In an announcement today, Mr Truss confirmed the latest round of talks with the US had begun. Not only has the latest round of talks commenced but Ms Truss also revealed both sides have agreed to “intensify” negotiations ahead of the US election. The update of the talks will come as a major boost to Boris Johnson’s post-Brexit plans due to the size and importance of the UK’s trade relationship with the US.
In a statement, Ms Truss said: “The 5th round trade talks have started with our great ally the US.
“We’re intensifying negotiations so we are in a good position to move forward after the election.
“We want a deal that delivers for all parts of and is forward-leaning in modern areas like tech & services.”
According to figures released by the Government earlier this year, trade with the US stood at £201.6billion and accounted for 15 percent of the UK’s trade in 2018.
That number was a 5.7 percent increase on the previous year and illustrates why it is essential for the UK to sign a free trade agreement as soon as possible.
The hopes of a trade deal with the US, however, were threatened following the introduction of the UK Internal Market Bill earlier this year.
Amid the accusations over the bill’s threat to the Good Friday Agreement in Ireland, Democrat nominee, Joe Biden warned he would not support any future trade deal if he became President.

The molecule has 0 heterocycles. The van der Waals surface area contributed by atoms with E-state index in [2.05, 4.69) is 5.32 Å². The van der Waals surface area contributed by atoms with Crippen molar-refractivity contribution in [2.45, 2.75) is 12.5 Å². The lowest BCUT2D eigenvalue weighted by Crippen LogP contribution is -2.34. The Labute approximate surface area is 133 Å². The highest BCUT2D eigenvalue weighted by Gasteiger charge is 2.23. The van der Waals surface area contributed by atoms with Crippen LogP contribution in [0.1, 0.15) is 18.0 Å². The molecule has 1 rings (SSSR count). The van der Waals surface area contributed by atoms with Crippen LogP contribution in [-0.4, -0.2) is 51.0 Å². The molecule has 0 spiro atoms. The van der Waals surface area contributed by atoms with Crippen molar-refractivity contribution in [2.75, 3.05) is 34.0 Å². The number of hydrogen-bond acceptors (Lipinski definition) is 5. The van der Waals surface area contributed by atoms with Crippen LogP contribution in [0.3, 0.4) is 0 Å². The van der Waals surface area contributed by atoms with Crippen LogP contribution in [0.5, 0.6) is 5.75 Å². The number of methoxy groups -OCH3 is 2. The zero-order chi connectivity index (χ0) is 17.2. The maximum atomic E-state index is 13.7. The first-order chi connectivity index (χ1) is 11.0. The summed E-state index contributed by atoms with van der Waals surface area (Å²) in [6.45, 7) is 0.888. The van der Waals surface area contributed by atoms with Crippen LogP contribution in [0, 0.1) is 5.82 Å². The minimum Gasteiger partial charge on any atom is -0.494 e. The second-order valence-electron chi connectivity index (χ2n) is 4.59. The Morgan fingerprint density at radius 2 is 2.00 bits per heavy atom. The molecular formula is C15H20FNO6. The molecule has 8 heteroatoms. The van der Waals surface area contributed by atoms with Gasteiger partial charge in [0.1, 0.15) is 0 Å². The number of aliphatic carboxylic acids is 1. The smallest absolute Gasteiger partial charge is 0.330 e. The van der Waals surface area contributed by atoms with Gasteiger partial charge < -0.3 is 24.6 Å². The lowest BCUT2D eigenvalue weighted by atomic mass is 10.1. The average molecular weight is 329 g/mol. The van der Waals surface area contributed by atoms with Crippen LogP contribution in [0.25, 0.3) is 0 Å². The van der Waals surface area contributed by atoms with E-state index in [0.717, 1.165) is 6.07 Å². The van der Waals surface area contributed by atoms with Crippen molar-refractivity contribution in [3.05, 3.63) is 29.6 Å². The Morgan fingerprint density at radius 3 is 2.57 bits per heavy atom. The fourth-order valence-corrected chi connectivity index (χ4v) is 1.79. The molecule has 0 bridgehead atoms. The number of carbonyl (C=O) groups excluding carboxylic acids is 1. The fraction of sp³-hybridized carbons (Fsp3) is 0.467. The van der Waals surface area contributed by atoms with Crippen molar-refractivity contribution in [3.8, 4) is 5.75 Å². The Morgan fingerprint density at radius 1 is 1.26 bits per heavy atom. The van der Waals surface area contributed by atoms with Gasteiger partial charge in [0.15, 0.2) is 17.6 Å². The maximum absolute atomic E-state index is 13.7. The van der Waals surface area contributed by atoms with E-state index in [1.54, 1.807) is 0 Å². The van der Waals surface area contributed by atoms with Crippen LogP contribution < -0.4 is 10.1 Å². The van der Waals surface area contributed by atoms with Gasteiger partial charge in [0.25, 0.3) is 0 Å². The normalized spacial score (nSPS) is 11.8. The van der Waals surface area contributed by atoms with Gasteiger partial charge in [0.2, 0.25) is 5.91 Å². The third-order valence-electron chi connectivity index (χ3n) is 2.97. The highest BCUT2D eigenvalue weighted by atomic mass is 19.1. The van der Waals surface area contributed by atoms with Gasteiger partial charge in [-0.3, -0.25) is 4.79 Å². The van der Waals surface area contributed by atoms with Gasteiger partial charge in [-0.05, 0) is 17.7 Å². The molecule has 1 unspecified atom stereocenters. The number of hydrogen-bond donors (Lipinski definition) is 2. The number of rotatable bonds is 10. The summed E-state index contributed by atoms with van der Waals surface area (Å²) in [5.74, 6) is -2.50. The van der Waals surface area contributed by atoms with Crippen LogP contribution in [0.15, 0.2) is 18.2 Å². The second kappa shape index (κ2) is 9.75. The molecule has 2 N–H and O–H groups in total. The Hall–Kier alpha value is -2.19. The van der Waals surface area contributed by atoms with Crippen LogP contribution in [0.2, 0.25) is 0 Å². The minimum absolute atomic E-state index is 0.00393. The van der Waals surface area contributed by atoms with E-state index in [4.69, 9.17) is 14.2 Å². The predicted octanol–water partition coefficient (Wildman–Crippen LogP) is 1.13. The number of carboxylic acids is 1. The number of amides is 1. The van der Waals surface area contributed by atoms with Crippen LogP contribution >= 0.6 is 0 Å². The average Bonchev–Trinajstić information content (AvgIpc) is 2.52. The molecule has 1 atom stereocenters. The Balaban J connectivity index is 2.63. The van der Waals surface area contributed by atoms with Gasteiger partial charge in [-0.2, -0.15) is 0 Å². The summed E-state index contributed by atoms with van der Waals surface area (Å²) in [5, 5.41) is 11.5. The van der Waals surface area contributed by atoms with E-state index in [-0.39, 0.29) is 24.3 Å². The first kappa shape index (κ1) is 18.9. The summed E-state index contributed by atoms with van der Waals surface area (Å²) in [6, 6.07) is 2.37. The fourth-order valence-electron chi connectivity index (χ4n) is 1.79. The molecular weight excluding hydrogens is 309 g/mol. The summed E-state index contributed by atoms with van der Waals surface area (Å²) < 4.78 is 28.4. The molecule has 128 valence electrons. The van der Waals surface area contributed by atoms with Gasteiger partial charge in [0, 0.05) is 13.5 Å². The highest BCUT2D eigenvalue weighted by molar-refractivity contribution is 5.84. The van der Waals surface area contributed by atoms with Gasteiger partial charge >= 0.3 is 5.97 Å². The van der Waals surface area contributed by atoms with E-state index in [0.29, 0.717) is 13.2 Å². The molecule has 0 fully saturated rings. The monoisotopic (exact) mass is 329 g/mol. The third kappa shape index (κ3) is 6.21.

Mr Biden’s warning was also echoed by Speaker of the House of Representatives, Nancy Pelosi in a blow to the Prime Minister’s plans.
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“We’ve imported all the EU laws on food standards and those remain.”
Ms Truss has also insisted MPs will be given more scrutiny over future trade deals in the Commons.
The UK’s own Agriculture Bill is currently passing through the final stages of the Houses of Parliament and will give the UK added protections for the industry.
Peers in the House of Lords had attempted to lay an amendment on the bill in order to force trade to meet UK welfare and food safety rules.
This was rejected by MPs last week but 332 votes to 279, while farming minister, Victoria Prentis claimed the Government was committed to high welfare and agricultural standards.
Commenting on the accusation the UK will import low quality food, Ms Prentis described the claims as “fear-mongering”.
She added in the Commons last week: “We are not going to be importing chlorine-washed chicken or hormone-treated beef. That is the law of this land.
“There is no question of ‘Not yet’.
“This Government are not going to change it under any circumstances.
“We have said very clearly that in all our trade negotiations we will not compromise our high environmental protection, animal welfare or food standards.”